I'm sure you're all sending Amie (my eldest) your best wishes and you're all thinking good and happy thoughts for a safe delivery into the world of her first child (apparently a boy they're calling Ashton). Thank you in advance for all your kind thoughts.

Jodi Lee - I'll still try to send you my submission within the next day or so.


Thursday, July 2, 2009


Tonight has been a pretty good night.

I revised God's Piscatorial Church which added 30 something words to it and sent it off to Necrotic Tissue - fingers crossed.

I've also revised Spoilt Rotten and sent that back out to market.

I've since spent an enjoyable time reading Issue 2 of The New Bedlam Zine. Very cool and an excellent follow up to Issue 1. No, I'm not just sucking up to Jodi Lee - it is very good. I was also over the moon to see nobody had stumbled across the angle I'm using for my submission. I'll be doing a final revision on it this weekend and sending it out early next week.

So I have three shorts to review, revise, and resend plus a mountain of reading to do over the weekend. On top of that I have a board game to work on with my little one and a monster amount of mulch and quarry rubble arriving to shift around the front and back gardens - hmm, my back is going to love it!

Best of luck with whatever it is you're working on.

Never Rains But It Pours

I should have stayed in bed catching little electric Pokemon instead of opening my email today.

Spoilt Rotten has gathered its second rejection. Need to find another target market.

AHWA competition results have been released and neither of my entries did any good. Now I need to find new targets for Digging Up The Past and God's Piscatorial Church.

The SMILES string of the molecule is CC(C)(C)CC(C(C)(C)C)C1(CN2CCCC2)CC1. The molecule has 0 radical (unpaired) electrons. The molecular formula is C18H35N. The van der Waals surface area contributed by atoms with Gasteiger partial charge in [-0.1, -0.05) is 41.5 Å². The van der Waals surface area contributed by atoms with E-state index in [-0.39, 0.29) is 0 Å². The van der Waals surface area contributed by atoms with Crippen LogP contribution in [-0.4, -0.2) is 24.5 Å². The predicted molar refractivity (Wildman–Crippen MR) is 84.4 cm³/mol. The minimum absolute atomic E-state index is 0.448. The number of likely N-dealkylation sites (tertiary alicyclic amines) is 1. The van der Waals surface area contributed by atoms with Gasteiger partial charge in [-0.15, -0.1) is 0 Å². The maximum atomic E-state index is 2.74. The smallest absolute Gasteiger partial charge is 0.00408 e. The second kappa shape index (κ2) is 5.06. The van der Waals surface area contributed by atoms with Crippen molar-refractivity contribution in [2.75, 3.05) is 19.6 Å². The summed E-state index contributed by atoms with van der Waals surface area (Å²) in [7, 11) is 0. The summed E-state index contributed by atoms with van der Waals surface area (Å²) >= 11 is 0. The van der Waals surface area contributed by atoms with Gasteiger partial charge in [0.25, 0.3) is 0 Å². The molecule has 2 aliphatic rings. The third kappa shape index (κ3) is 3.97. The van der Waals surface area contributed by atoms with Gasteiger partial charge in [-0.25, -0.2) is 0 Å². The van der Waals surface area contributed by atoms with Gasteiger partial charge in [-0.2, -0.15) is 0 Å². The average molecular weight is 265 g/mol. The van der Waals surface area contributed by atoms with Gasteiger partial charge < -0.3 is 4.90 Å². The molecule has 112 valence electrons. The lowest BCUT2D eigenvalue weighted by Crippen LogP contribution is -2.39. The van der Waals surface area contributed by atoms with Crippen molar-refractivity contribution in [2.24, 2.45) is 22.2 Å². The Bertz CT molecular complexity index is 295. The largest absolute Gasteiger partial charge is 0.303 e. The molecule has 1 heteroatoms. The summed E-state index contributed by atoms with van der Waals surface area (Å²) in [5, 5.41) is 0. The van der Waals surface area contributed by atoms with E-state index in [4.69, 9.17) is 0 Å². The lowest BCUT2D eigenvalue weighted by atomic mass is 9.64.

I got my piece for The New Bedlam Project back from Pharo and it needs work, although The Great One does believe the story can work which is encouraging. I just need to fix a couple of things.

I need to finish revising Arcanum and send it out.

I need to send pieces off to Necrotic Tissue. Does 1 short and 1 100 worder count as multiple subs for this market? Nat? Cate? Anyone?

And lastly, I've had another story idea, but this time while I was wide awake - actually while I was out shopping with the better half. Not sure about the length of this thing yet, but the themes buzzing around my head are screaming for a proper manuscript. More thinking to be done and then some outlining, or maybe the other way round - quite excited over this one - again! What happened to concentrating on shorts for a while?

And lastly, I need to get a $@#$ load of reading done - 6 novel-length books in 5 weeks! Where the hell am I going to find the time to read my lovely copy of Necrotic Tissue which finally arrived in my letterbox. Oh, and thanks goes out to Jodi Lee. My copy of her and her daughter's chapbook arrived safe and sound. It's beautifully presented (handmade even) and full of interesting facts and fun activities. Head on over to her site and have a look. Very cool.

Being crook has placed me firmly behind the eight ball - time to get back in the saddle and get some work done.